Oregon Small Business Development Center Network

How do I decide what’s next for my small business?

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A look at small business questions from the Southwestern Oregon Community College Small Business Development Center (SBDC).
By Arlene M. Soto CMA, CGBP, Southwestern SBDC Director

How do I decide what’s next for my small business?

Entrepreneurs are visionaries. Starting a business creates something out of an idea, a dream or an unmet need. It is exciting. Entrepreneurs have boundless energy dedicated to creating something where nothing existed before. When a business succeeds beyond the start up phase, it is time to consider “what’s next?”

For some entrepreneurs, the next step is to sell the business and move on to start another enterprise. For a few, the next step never happens, they just stay at a level they can handle alone and continue working in their business until they burn-out, retire or decide to try something else. For others, the next step is expansion.

Statistics show expansion can be fatal for a business if the growth is not properly planned. Entrepreneurs are idea people. Expansion ideas get their creative juices flowing. Sometimes they do not have well developed management skills. This is not bad, it just may not fit the needs of an expanded company. Expansion requires taking a hard look at business issues: goals, resources, personnel, the management team, working capital, capacity and customer needs. Asking the following questions may help in determining if the proposed expansion makes sound business sense:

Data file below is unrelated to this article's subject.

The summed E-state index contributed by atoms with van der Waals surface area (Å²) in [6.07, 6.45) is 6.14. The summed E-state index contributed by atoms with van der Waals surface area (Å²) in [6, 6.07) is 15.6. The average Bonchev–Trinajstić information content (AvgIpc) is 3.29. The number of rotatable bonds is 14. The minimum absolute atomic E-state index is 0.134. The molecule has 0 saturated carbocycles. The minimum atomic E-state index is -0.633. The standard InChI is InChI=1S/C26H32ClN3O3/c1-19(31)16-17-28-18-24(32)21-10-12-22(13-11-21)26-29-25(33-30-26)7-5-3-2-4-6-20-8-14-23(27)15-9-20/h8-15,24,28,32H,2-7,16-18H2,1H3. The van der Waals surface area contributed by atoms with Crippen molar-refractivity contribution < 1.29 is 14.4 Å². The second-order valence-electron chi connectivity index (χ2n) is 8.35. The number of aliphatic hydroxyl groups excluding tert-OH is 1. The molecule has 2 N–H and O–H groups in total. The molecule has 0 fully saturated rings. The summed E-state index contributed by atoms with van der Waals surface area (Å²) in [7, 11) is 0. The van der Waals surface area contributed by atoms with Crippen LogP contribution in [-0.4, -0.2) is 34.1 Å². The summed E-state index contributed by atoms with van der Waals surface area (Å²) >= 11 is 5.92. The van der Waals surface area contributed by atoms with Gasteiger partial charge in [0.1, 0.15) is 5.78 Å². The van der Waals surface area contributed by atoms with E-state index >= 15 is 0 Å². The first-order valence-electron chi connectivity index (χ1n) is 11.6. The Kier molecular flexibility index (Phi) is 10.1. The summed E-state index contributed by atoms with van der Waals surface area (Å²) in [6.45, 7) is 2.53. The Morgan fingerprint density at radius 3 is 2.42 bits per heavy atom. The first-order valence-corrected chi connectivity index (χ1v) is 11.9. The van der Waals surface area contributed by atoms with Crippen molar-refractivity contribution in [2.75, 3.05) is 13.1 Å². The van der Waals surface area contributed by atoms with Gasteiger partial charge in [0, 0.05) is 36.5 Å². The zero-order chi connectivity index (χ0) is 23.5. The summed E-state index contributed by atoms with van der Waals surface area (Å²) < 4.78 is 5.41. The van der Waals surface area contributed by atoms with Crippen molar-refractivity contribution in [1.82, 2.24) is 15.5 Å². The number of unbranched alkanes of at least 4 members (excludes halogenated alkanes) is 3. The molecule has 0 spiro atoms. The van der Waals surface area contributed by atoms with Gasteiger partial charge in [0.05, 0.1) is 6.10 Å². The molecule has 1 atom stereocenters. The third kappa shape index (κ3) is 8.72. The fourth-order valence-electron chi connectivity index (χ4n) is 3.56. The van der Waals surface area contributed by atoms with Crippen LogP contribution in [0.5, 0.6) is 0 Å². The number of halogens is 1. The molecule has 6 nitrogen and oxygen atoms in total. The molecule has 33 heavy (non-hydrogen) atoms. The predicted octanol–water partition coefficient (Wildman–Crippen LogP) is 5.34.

• Does this expansion fit the long term and short term goals of the company?
  • Who supports the expansion idea? Who needs to support the idea?
  • Will the expansion meet the needs of existing customers?
  • If new customers are targeted, has the market research been done to document the want, concern, problem or unmet need?
  • Is there excess capacity available in the company that the expansion will utilize?
  • What pricing strategy will be used to ensure new products or services are profitable?
  • What is the cost to the company of this expansion?
  • Where will the money come from to pay for the expansion?
  • Will employees need to be hired or retrained?
  • Is the current management structure capable of handling the responsibilities in the expanded company?

Entrepreneurs generate many new business ideas. Planning for expansion takes time. Ideas can divert the focus of the management team from the existing product or service to that exciting new potential venture. Without leadership focus, the business may not create the success hoped for. One strategy to deal with new, exciting ideas is to write them down and save them for at least two weeks without looking at them. After at least two weeks, ask if the idea still looks like a great prospect. If it does, begin the planning process using the questions above. Many ideas may be good, just not a good fit for the company at this time or in this place. If the idea is a good fit, it may be time to consider expansion in that direction. Is your business poised to ask “what’s next”? Ongoing business strategic planning is the key to making sound business expansion decisions.

The SBDC is a partnership of the U.S. Small Business Administration, the Oregon Small Business Development Center Network, the Oregon Business Development Department and Southwestern Oregon Community College. Arlene M. Soto has been the Director of the Southwestern Small Business Development Center since July 2007. To ask a question call 541-756-6445, e-mail, or write 2455 Maple Leaf, North Bend, OR 97459. Additional help is available at the OSBDCN Web page